Why is the New Generation Called “Gen Z?” And Why Did We Start With “Gen X?”

Who gives these names, anyway?

I hear the current new generation is called "Gen Z." What happened to actual names—the Greatest Generation, baby boomers, millennials? What's with the letters, and why did we start with Gen X? Who gives these names, anyway? —Inquiring Minds

You know the Greatest Generation wasn't born with that name, right? It's not like somebody walked into a maternity ward in 1920 and said, "I dunno, I just have a good feeling about these little guys."

Up until 1970 or so, generations didn't even have names. Sure, occasionally some drunken novelists would moan about the "Lost Generation," but the man in the street didn't care—and his newspaper certainly didn't publish features like "Top 10 Things That Prove You're a Lostie! (Number 7 Will Give You Syphilis!)"

The whole idea of generational branding was dreamed up in the late 1970s, when cultural-critic types realized you could modify "postwar baby boom" into a convenient handle—"baby boomers"— that would allow you to talk shit about every single one of those babies all at once. The rest is history.

No one gives out these names; people just throw stuff at the wall till something sticks. It can take a while: "The Greatest Generation" was named after a book by Tom Brokaw that didn't come out until 1998, by which time half of the folks he was talking about had already died.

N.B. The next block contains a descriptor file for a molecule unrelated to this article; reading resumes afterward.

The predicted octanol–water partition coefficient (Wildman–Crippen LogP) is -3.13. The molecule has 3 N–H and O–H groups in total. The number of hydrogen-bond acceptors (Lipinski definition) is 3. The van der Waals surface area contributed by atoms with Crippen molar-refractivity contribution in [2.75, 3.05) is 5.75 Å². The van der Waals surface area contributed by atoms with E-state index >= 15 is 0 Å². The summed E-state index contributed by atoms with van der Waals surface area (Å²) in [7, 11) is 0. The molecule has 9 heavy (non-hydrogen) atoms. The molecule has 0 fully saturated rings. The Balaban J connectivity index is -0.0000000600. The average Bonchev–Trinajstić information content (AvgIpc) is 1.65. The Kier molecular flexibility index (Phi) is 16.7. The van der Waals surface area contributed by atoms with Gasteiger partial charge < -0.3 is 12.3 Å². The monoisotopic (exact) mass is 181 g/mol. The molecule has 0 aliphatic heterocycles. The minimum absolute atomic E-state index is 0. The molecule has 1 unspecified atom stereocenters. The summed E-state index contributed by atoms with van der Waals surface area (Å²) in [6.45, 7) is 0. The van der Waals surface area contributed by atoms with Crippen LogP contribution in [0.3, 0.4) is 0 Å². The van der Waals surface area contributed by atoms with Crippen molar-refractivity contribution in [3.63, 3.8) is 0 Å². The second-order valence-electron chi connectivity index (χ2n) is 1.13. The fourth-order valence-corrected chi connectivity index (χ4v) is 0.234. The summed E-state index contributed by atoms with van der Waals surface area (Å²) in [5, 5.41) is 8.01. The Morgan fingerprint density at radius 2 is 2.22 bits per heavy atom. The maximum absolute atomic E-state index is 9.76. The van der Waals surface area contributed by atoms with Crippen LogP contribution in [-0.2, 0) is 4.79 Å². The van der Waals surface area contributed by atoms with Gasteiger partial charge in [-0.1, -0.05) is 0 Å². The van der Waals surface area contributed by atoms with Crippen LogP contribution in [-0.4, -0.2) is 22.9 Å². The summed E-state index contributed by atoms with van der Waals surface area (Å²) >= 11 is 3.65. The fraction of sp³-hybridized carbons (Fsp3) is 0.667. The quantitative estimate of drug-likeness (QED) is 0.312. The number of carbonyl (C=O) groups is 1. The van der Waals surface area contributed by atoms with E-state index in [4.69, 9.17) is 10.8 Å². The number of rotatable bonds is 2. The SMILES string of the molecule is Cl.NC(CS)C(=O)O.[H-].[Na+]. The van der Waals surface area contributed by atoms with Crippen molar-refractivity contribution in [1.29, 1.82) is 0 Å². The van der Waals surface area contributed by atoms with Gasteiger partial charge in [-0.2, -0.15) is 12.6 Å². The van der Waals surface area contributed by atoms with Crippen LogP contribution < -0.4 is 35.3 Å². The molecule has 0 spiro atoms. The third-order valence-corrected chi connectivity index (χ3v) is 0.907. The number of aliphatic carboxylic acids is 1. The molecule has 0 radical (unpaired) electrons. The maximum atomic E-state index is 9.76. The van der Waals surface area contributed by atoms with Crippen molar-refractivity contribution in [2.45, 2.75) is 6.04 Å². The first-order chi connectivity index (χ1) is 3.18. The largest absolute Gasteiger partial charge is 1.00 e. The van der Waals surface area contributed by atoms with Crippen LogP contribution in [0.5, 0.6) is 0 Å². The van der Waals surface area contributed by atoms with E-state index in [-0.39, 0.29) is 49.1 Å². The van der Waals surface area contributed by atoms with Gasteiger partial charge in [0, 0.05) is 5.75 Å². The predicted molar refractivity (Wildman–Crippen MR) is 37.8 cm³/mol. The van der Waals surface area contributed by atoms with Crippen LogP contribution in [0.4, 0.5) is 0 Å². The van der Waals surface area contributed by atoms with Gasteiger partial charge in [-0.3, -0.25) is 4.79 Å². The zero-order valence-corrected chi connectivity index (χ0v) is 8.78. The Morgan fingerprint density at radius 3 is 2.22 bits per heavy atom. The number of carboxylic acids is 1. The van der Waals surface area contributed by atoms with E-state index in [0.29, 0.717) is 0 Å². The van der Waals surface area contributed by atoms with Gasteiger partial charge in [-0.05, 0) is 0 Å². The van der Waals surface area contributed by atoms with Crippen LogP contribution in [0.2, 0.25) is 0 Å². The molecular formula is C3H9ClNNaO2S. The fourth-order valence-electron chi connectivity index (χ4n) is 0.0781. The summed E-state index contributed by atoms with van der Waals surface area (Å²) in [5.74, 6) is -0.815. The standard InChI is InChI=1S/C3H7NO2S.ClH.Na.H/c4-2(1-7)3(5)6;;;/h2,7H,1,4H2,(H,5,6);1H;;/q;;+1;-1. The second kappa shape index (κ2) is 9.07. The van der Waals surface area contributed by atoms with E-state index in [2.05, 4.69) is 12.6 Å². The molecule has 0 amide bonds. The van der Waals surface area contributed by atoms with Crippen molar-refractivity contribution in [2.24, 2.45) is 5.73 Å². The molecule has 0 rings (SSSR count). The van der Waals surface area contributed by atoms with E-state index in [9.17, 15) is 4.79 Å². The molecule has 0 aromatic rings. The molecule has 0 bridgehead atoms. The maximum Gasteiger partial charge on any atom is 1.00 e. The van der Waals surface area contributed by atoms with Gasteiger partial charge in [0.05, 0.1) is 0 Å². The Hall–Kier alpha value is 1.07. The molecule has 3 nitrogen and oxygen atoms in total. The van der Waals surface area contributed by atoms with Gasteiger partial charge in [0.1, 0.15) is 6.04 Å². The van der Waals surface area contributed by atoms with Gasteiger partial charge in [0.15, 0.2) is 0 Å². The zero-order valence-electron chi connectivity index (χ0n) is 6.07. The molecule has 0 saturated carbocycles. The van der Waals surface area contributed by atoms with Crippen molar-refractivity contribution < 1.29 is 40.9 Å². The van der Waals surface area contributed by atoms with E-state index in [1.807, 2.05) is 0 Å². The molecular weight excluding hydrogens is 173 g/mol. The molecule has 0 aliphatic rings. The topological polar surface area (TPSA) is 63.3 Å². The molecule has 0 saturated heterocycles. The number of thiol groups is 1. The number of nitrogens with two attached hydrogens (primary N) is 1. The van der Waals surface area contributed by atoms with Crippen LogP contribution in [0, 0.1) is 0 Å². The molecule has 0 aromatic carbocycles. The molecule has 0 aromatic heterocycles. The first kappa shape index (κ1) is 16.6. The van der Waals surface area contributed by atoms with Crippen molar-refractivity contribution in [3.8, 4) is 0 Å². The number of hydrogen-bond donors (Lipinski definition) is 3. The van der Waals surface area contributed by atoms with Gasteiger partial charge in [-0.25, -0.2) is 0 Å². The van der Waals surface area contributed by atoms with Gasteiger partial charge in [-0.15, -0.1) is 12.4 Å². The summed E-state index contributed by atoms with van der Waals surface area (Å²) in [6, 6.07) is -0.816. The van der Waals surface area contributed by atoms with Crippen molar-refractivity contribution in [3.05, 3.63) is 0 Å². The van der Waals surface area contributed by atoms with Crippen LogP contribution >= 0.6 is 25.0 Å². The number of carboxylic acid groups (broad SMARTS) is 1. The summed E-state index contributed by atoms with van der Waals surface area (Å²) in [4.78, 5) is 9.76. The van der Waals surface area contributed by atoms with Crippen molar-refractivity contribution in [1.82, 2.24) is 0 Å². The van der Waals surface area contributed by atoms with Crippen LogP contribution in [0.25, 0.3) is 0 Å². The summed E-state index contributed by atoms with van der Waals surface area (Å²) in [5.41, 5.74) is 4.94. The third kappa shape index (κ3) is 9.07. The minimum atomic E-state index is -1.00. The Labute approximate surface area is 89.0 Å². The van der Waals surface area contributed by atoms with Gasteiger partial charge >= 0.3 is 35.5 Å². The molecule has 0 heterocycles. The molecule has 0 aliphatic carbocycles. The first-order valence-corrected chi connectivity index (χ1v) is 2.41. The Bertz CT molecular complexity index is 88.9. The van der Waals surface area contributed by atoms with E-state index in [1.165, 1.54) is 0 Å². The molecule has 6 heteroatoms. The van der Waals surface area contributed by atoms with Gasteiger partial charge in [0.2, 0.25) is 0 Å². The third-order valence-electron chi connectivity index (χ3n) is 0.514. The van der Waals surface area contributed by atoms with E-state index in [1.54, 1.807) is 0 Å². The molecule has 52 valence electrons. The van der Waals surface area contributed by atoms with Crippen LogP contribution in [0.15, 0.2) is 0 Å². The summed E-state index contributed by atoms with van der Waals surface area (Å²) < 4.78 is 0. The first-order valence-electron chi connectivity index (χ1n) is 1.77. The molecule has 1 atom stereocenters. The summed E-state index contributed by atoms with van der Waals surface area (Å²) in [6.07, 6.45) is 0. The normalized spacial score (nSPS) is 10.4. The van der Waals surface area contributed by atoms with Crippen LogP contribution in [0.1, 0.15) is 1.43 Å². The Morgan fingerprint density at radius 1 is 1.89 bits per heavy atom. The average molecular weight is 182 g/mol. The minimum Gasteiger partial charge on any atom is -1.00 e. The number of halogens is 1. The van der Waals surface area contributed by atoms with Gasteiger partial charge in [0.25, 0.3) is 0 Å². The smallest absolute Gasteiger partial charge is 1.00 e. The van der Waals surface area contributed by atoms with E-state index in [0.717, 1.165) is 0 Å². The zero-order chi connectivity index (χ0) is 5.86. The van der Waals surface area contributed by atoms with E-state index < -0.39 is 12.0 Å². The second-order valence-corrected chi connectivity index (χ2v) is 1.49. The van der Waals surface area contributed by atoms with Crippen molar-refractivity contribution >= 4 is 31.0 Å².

Generation Z—your personal bugbear, Minds—is so called because it was the generation immediately after Generation Y (the people who are now called millennials). Gen Y was named, in its turn, because it followed Generation X.

Generation X (shout-out to my homiez!) was named after a 1991 novel by Douglas Coupland. The novel was named after Billy Idol's original punk band. And the band was named after a book on youth culture published in 1965.

This strongly suggests—and you may be hearing it here first—that the label Generation X was actually dreamed up as a possible name for what later became the baby boomers.

My point is, if you hate the name Generation Z, don't sweat it—it's almost certainly not going to be history's final answer.